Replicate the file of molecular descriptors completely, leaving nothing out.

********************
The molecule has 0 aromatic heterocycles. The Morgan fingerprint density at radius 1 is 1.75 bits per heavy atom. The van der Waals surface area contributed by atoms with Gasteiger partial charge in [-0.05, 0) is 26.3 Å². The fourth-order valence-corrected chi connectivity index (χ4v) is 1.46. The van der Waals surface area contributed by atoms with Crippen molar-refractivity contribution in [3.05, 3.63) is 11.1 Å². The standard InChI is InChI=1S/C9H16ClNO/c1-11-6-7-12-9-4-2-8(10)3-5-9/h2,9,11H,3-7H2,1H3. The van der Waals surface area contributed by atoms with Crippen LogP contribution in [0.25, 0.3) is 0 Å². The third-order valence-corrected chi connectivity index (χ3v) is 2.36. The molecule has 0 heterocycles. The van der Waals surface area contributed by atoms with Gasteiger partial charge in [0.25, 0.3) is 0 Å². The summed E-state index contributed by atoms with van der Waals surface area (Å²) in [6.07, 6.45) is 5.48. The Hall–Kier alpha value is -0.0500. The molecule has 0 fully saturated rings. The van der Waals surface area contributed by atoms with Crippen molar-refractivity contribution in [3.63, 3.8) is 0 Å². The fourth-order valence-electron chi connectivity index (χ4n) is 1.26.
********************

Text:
The molecule has 0 aromatic heterocycles. The Morgan fingerprint density at radius 1 is 1.75 bits per heavy atom. The van der Waals surface area contributed by atoms with Gasteiger partial charge in [-0.05, 0) is 26.3 Å². The fourth-order valence-corrected chi connectivity index (χ4v) is 1.46. The van der Waals surface area contributed by atoms with Crippen molar-refractivity contribution in [3.05, 3.63) is 11.1 Å². The standard InChI is InChI=1S/C9H16ClNO/c1-11-6-7-12-9-4-2-8(10)3-5-9/h2,9,11H,3-7H2,1H3. The van der Waals surface area contributed by atoms with Crippen LogP contribution in [0.25, 0.3) is 0 Å². The third-order valence-corrected chi connectivity index (χ3v) is 2.36. The molecule has 0 heterocycles. The van der Waals surface area contributed by atoms with Gasteiger partial charge in [0.25, 0.3) is 0 Å². The summed E-state index contributed by atoms with van der Waals surface area (Å²) in [6.07, 6.45) is 5.48. The Hall–Kier alpha value is -0.0500. The molecule has 0 fully saturated rings. The van der Waals surface area contributed by atoms with Crippen molar-refractivity contribution in [3.63, 3.8) is 0 Å². The fourth-order valence-electron chi connectivity index (χ4n) is 1.26.